The Aberdale Cycle Company was founded in 1919. The company concentrated on high volume, popular bicycles. In the mid-1930s the company moved to a modern factory in London and also acquired the Bown Manufacturing Company. Bown brought experience of building motorcycles and with rising demand for motorised transport after 1945, the company began producing mopeds and light-weight motorcycles at their London plant and in Wales. In 1958 Aberdale were acquired by the British Cycle Corporation while the Aberdale management went on to found Trusty Manufacturing Co Ltd.

Aberdale Cycle Company was founded in 1919 by the father of Joseph and Leslie Levy. Joseph joined the company when he was 14 and within a few years was selling the company’s bicycles from a wheelbarrow. He progressed to become sales manager when he was only 23.

Evidently the company was thriving and in 1934 it moved to a newly constructed Bridport Works at Edmonton, London. Around this time, the company acquired another bicycle manufacturer, Bown Manufacturing Company appointing the owner, William A.R. Bown, to the board. Bown’s personal expertise was in engineering and it seems the Levy brothers preferred to focus their energies on the commercial aspects of the business. By 1936 the company boasted a range of 50 bicycles at the Olympia Show. The Bown name was already established as a marque of quality and bicycles such as the Bown Xtralite were produced in 1937. In 1941, Joe was appointed Managing Director.

During World War II commercial production ceased as the company committed itself to the production of war materials including small generating sets for use in aeroplanes.

After the war, the demand for economic, personal, motorised transport blossomed. Using Bown’s technical expertise in motorcycle manufacture, the company launched the Aberdale Autocycle in March 1947. The autocycle was powered by a 98cc Villiers Junior de Luxe engine. It was a typical machine of the period but included a custom toolkit and a Smiths speedometer placing it in the higher end of the market, certainly compared to their usual high-volume products. One special machine was created, painted with Post Office livery of bright red in an attempt to gain a contract from the Royal Mail; it looked so good, a limited edition was offered as an alternative to the traditional black with gold piping. Joseph Levy also toured North America promoting both the autocycle and the company’s Gresham Flyer child’s tricycle. Less than 2,000 autocycles were eventually produced overall by 1948.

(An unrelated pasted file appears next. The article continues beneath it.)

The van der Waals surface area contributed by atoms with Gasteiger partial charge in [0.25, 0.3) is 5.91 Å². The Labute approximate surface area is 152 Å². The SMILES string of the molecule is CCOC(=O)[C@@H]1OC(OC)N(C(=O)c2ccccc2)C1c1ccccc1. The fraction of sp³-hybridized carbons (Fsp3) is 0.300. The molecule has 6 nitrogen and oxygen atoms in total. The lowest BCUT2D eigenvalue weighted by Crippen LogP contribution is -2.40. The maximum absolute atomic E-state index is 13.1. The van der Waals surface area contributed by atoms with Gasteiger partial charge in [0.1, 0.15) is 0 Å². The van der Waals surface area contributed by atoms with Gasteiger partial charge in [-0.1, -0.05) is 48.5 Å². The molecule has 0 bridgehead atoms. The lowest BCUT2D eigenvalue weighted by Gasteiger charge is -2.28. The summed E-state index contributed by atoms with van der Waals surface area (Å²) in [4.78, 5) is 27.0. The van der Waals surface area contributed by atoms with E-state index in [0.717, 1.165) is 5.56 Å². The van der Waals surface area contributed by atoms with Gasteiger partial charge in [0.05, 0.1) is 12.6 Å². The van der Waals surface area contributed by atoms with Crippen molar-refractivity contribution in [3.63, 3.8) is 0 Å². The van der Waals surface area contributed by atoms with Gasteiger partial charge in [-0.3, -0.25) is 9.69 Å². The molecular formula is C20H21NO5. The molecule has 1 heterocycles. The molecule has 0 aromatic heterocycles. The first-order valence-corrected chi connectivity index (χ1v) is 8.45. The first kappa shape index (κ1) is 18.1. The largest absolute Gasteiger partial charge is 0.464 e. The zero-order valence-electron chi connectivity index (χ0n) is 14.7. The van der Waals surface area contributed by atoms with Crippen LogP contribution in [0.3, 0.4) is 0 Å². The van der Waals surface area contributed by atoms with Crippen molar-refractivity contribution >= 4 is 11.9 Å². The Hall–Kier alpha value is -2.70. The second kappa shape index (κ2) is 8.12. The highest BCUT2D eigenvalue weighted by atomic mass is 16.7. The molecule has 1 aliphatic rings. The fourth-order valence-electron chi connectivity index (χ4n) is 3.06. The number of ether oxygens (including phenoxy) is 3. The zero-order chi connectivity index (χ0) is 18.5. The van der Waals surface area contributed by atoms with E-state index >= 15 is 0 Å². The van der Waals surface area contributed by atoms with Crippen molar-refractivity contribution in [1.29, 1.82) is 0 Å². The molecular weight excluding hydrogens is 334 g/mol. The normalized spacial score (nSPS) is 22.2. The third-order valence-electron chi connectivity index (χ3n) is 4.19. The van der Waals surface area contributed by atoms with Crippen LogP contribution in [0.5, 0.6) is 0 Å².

Late in 1948, Villiers announced the introduction of their 2F engine; Aberdale, like most of their rival manufacturers such as Francis Barnett, began to redesign their cycle to accommodate the new engine showing a prototype at the Earls Court Show in November 1948. However, the new machine never materialised. In 1949 the company was provided with a factory in Llwynypia, Wales under the government’s Advanced Factories Scheme. W.A.R.Bown was charged with developing the new production facility consequently delaying the immediate development of the 2F machine. It took until 1950 before a 2F-powered machine came to market as the Bown Auto-roadster again exploiting the Bown marque with the epithets Hand Built and Since 1860. William Bown continued to develop motorcycles for the company releasing the Bown 1F in 1951. Some 3,000 of autocycles were produced.

In 1952, a Villiers powered 122cc motorcycle was introduced. It too was marketed under the Bown marque and also built at the factory in Wales. It was raced at the Isle of Man TT permitting it to be legitimately marketed as the Bown “Tourist Trophy”. Only 200 machines are believed to have been built.

Bown Motorcycle (3604203087).jpg

In 1954, sales plummeted for Aberdale, along with other autocycle manufacturers, as the market for autocycles collapsed. High production costs of their motorised products added to the company’s difficulties and in the winter of 1954/55 the factory in Wales closed. By this time, the company’s product licences were being progressively transferred to the British Cycle Corporation.

The company limped on, assembling a German manufactured moped. In 1955 the Bown marque made its final appearance at the Earls Court Show with a Bown-branded Zweirad Union moped powered by a Sachs 49cc engine called the Bown “50”. The machines were manufactured in Germany and assembled at the Edmonton plant although minor modifications may have been added in London. The last moped left the factory in 1958 though they continued to appear in sales lists until all stocks were cleared in 1959.

The company formally closed in early 1959 as the Edmonton plant shut and remaining assets were transferred to the British Cycle Corporation in Handsworth, Birmingham. Aberdale remained a subsidiary of Raleigh until 1976.

The Levy brothers, William A.R. Bown and former colleagues from Aberdale went on to form Trusty Manufacturing Co. Ltd to manufacture scooters & cycles for children.

The Aberdale Cycle Co. Ltd., Bridport Road, Edmonton, London N18 announced its autocycle in Motor Cycling in March

1947. The Aberdale was a typical autocycle of the period, being powered by a Villiers Junior de Luxe engine. This 98cc,

single-speed engine was hung from a simple tubular frame with dropped top tube and no rear suspension. At the front was a basic

blade girder fork. Both wheels had small drum brakes and heavy-duty 26″

bicycle rims and tyres.


Author: muzza